Group Work

  

Group Work can be a source of problems.  You must let the ‘convenor’  or ‘facilitator’ know if you are unhappy about something.  For example, it is very important to tell the person in charge if:

  • you struggle to keep up with group discussions,
  • you are getting too much work to do,
  • you never seem to get any say in decisions.

 Remember:

•    you do not have to do all the work for the group.
•    the mark scheme usually has some marks for the group and some for each individual, so if you do your best, your mark will reflect this.
•    if the same people often miss group meetings, make sure the facilitator knows.  To do this you can email the module convenor &/or the facilitator assigned to your group.

The purpose of group work is to share out the work fairly and make sure that people do what they are good at. That way the group develops a good deliverable / essay.  IF people are not meeting group deadlines or not coming to meetings then they are letting the others down. 

It you are struggling to attend meetings with the group it probably means there is a problem.  Do tell your tutor or study adviser if this is a problem for you.  Then they can help you work out what it is and do something about it.  You can do this by email, you do not have to tell them in person.

Interacting with peers &  group work

1) if you lead discussions and the project you will be more likely to understand wht is said in meetings.  So, if this is something you feel able to do it could be worth the effort.  However, it does not mean you do all the work for the project itself!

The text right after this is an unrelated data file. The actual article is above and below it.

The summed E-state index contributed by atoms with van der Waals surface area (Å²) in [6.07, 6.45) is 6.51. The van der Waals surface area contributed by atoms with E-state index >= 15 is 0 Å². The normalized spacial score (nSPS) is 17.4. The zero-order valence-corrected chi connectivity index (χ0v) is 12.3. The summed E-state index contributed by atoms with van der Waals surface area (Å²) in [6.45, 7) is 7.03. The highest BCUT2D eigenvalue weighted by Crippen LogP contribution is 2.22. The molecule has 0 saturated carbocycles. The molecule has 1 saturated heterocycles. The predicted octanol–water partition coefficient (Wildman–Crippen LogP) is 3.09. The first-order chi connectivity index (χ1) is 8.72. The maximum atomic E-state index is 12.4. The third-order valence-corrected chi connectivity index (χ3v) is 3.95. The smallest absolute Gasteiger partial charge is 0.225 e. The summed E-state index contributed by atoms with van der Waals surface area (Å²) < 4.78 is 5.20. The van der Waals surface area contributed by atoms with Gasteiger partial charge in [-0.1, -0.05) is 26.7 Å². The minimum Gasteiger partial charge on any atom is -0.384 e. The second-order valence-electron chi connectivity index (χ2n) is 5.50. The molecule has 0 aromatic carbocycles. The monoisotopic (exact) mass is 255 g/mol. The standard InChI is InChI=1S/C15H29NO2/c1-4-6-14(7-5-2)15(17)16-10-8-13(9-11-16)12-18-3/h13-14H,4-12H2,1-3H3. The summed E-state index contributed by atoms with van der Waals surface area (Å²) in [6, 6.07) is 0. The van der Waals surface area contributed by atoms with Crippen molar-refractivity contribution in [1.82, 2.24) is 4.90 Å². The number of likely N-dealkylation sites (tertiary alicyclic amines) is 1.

2) if you are with quieter people from the group this might help.  Tell the convenor which people you are comfortable with.  This does not mean you will automatically only work with those people.  It does mean that there could be one or two people you are comfortable with in the group.  Tell the convenor which people you are NOT comfortable with.  Being in the same group as them will be a real problem for you.  This is usually worse than initially not knowing anyone.

3) Whether you lead meetings or not, plan how you are going to explain the points you think you need to make.  If you have a draft of how you are going to explain your ideas it might be easier to tell the group.  You could even email the group members before the meeting starting with something like the following.

"I have been having a think about .....What do you think about the following suggestions?

a) ...

b)...  "

4) The group should formally chair each meeting.  That way the chair person can recap points made to ensure everybody is aware of who said what and why. (This also helps the person with AS to keep up with fast moving discussions that have jumped from person to person.)

5) Use a white board,  flipchart or group internet forum to keep a record of the meeting as it goes along.  The information can is there throughout the meeting as a visual prompt / reminder of what was said.

6) Keeping formal minutes of a meeting helps too.  These can be emailed to the group as soon as the meeting is done.  That way a written record exists that people can re-read to remind themselves of what was agreed.

7) Remember, email messages can be very useful for communicating with the others.  It gives you time to read what they have to say, work out what they mean by it and to decide on your reply.  It gives you time to work out how you are going to explain your ideas and plans.

Dealing with Problems

 

  • Reacting calmly to small problems stops them turning into big problems.
  • It really is ok to complain if others do not come to meetings or miss important teaching sessions and do not meet the agreed deadlines without good reason. 
  • Some students can be doing their best and still not be very good, however, it is those who are not trying that are the problem
  • The behaviour of these people will be a source of anxiety for you which could undermine your work.  So, it is important to let the module convenor or facilitator know.

 

 

 

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